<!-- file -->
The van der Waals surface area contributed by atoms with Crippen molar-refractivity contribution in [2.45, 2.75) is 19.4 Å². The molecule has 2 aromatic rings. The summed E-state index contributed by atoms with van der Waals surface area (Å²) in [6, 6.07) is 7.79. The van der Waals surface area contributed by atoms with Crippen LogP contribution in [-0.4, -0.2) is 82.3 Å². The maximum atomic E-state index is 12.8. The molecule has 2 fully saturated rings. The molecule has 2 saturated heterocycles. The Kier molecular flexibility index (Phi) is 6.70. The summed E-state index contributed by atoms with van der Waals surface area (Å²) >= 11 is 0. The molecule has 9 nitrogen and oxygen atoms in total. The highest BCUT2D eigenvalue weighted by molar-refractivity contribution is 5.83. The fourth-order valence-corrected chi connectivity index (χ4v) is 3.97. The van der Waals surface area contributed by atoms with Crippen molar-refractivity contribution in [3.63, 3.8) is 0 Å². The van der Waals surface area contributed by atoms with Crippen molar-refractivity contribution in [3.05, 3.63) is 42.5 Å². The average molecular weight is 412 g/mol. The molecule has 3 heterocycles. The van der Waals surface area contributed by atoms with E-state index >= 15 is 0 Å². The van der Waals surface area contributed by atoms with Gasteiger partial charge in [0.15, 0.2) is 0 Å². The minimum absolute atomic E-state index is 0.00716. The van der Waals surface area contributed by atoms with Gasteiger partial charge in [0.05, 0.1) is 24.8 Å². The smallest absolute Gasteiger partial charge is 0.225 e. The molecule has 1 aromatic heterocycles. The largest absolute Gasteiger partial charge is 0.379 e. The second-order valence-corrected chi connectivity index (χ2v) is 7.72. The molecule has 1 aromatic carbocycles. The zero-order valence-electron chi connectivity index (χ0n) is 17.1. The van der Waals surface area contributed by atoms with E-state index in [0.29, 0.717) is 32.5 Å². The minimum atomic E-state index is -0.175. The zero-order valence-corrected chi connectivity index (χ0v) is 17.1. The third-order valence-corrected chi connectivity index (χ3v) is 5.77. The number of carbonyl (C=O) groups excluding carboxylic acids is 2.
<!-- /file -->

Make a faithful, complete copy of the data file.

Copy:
The van der Waals surface area contributed by atoms with Crippen molar-refractivity contribution in [2.45, 2.75) is 19.4 Å². The molecule has 2 aromatic rings. The summed E-state index contributed by atoms with van der Waals surface area (Å²) in [6, 6.07) is 7.79. The van der Waals surface area contributed by atoms with Crippen LogP contribution in [-0.4, -0.2) is 82.3 Å². The maximum atomic E-state index is 12.8. The molecule has 2 fully saturated rings. The molecule has 2 saturated heterocycles. The Kier molecular flexibility index (Phi) is 6.70. The summed E-state index contributed by atoms with van der Waals surface area (Å²) >= 11 is 0. The molecule has 9 nitrogen and oxygen atoms in total. The highest BCUT2D eigenvalue weighted by molar-refractivity contribution is 5.83. The fourth-order valence-corrected chi connectivity index (χ4v) is 3.97. The van der Waals surface area contributed by atoms with Crippen molar-refractivity contribution in [3.63, 3.8) is 0 Å². The van der Waals surface area contributed by atoms with Crippen molar-refractivity contribution in [3.05, 3.63) is 42.5 Å². The average molecular weight is 412 g/mol. The molecule has 3 heterocycles. The van der Waals surface area contributed by atoms with E-state index >= 15 is 0 Å². The van der Waals surface area contributed by atoms with Gasteiger partial charge in [0.15, 0.2) is 0 Å². The minimum absolute atomic E-state index is 0.00716. The van der Waals surface area contributed by atoms with Gasteiger partial charge in [0.05, 0.1) is 24.8 Å². The smallest absolute Gasteiger partial charge is 0.225 e. The molecule has 1 aromatic heterocycles. The largest absolute Gasteiger partial charge is 0.379 e. The second-order valence-corrected chi connectivity index (χ2v) is 7.72. The molecule has 1 aromatic carbocycles. The zero-order valence-electron chi connectivity index (χ0n) is 17.1. The van der Waals surface area contributed by atoms with E-state index in [0.29, 0.717) is 32.5 Å². The minimum atomic E-state index is -0.175. The zero-order valence-corrected chi connectivity index (χ0v) is 17.1. The third-order valence-corrected chi connectivity index (χ3v) is 5.77. The number of carbonyl (C=O) groups excluding carboxylic acids is 2.